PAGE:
The Bristol-Myers Squibb (NYSE:BMY)-Pfizer (NYSE:PFE) Alliance said today that it is working with Fitbit (NYSE:FIT) to improve earlier detection of atrial fibrillation in individuals with an increased risk of stroke.
Fitbit and the alliance plan to work together on the development of educational content and guidance in support of people at increased risk for Afib. Fitbit is seeking FDA clearance for its Afib detection software and, if it achieves that, the parties plan to give users information to encourage discussions with physicians, according to a news release.
The BMS-Pfizer Alliance was created to improve education and awareness regarding Afib and venous thromboembolism through collaborations with non-profit organizations.
Last month, Fitbit and FibriCheck inked a deal to enable European users to monitor their heart rhythm for irregularities directly from a Fitbit smartwatch. FibriCheck is designed to use Fitbit’s operating system and sensors to capture heart rhythm measurements from a user’s wrist.
FibriCheck has said the data reading can be completed in 60 seconds, observed on the Fitbit screen and shared with medical professionals through FibriCheck’s web interface. The app showed high accuracy in detecting the presence of Afib on Fitbit watches compared to state-of-the-art wearable ECG technologies during a clinical trial.
“We’re in a new era of healthcare, where we’re not only focused on developing treatments but also looking at the potential of technology and data to help patients learn more about their health,” president of Pfizer biopharmaceuticals group Angela Hwang said in prepared remarks. “We are excited about wearables and how our work with BMS and Fitbit may potentially help patients and physicians detect and understand heart rhythm irregularities.”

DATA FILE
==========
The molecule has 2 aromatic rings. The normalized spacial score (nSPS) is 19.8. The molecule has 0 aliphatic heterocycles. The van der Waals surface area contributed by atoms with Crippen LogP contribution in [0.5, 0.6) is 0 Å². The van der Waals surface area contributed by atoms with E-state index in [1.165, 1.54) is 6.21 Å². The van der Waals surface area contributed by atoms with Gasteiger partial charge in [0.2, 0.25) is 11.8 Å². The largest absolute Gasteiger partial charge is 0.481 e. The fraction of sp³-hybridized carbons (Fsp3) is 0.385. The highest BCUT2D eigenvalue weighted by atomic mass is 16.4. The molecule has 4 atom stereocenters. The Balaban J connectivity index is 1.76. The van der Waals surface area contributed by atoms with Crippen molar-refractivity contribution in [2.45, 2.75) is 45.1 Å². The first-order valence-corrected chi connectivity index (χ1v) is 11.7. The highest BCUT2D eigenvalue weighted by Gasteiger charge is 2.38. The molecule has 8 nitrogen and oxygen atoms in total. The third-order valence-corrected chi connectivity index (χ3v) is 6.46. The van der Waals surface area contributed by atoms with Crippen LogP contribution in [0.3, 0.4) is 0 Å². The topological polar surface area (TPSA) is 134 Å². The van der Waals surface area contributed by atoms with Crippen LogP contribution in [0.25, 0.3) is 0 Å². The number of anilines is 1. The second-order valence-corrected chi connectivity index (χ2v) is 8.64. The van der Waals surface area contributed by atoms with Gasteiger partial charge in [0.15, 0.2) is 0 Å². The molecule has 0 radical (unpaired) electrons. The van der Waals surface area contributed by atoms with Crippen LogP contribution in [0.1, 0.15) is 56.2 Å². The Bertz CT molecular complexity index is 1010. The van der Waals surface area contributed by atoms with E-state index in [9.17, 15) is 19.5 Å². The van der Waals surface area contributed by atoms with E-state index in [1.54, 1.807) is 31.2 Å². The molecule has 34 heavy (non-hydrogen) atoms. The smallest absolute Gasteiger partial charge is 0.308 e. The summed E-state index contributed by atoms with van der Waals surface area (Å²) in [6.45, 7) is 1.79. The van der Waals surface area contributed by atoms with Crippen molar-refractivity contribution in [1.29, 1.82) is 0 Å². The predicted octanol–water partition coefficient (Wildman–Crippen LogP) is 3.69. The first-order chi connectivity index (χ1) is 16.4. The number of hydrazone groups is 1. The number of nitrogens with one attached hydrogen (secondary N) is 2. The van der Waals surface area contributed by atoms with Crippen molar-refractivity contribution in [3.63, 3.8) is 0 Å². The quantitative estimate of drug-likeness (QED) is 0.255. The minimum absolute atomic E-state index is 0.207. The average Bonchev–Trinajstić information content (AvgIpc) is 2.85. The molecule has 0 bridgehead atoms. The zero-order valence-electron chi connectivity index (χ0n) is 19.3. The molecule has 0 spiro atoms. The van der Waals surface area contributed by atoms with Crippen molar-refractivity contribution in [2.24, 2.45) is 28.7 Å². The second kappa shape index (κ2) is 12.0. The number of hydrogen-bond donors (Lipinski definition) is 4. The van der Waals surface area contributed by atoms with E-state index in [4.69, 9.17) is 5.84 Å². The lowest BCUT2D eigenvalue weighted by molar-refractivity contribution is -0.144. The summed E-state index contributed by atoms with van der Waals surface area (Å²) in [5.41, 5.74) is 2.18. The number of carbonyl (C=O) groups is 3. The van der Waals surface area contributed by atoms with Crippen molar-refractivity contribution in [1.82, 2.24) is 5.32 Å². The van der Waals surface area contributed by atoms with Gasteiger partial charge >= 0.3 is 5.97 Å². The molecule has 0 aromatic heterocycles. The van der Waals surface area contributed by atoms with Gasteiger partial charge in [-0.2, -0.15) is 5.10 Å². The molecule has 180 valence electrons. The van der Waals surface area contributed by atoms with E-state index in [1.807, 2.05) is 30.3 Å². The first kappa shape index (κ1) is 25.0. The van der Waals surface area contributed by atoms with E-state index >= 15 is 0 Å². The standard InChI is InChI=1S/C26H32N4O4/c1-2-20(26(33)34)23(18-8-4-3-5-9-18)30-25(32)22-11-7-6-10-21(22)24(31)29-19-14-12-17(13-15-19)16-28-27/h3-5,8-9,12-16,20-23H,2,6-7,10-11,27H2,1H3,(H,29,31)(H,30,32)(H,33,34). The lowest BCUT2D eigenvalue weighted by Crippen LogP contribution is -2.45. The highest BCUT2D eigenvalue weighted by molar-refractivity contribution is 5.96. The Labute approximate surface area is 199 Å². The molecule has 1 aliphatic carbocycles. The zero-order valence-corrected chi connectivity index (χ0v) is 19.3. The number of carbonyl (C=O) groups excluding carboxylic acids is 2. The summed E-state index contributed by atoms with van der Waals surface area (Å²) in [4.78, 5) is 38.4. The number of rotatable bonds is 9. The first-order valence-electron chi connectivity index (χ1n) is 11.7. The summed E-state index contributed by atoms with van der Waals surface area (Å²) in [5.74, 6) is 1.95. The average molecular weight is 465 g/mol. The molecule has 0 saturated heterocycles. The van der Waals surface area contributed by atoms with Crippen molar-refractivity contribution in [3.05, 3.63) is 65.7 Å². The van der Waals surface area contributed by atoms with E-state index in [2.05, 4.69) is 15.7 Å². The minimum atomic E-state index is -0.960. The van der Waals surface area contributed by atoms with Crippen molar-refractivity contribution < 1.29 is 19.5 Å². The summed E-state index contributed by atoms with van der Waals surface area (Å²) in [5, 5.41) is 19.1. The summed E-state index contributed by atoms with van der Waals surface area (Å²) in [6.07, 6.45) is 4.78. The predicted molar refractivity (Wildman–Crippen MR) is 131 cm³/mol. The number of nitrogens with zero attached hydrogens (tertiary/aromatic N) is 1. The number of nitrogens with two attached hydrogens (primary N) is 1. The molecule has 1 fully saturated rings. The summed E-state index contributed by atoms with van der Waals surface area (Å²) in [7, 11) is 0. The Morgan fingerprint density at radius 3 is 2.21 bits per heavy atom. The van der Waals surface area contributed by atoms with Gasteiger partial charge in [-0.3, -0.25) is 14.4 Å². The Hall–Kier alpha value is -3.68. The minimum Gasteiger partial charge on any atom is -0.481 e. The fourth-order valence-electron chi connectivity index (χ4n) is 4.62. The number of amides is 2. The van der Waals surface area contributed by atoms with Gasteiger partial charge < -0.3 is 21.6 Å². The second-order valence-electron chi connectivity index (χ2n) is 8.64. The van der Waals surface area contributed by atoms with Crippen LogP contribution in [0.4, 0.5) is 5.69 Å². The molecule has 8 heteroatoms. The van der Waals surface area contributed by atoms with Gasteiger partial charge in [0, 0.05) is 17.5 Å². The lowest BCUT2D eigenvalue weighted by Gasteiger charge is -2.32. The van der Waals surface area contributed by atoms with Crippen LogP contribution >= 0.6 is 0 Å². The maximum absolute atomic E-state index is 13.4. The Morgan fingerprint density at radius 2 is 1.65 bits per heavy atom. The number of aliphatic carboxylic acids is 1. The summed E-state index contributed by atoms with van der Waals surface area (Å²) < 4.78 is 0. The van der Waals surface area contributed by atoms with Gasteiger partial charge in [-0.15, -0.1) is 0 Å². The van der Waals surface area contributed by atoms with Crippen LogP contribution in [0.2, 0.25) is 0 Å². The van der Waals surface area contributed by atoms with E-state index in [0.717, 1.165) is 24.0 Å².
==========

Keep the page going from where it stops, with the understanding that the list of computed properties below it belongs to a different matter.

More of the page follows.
“At Fitbit, we’re focused on making health more accessible and, through our efforts with the BMS-Pfizer Alliance, we have the potential to support earlier detection of atrial fibrillation, a potentially asymptomatic condition that affects millions of Americans,” added Fitbit co-founder & CEO James Park. “With our continuous, 24/7 on-wrist health tracking capabilities, and our experience delivering personalized, engaging software and services, we believe we can develop content to help bridge the gaps that exist in atrial fibrillation detection, encouraging people to visit their doctor for a prompt diagnosis and potentially reduce their risk of stroke.”
“Too many people discover that they are suffering from atrial fibrillation only after experiencing a stroke. In fact, some studies suggest that this is true for more than 25 percent of people who have the condition,” said BMS head of medical affairs Dr. Joseph Eid. “These efforts with Fitbit exemplify not only our unwavering commitment to addressing the evolving needs of patients with atrial fibrillation, but also our dedication to advancing care by embracing technology as a part of routine clinical practice.”
In midday trading today, shares of FIT were up 4.4% at $3.90 per share, shares of PFE were up 0.5% at $36.52 per share and shares of BMY were up 1.9% at $52.50 per share.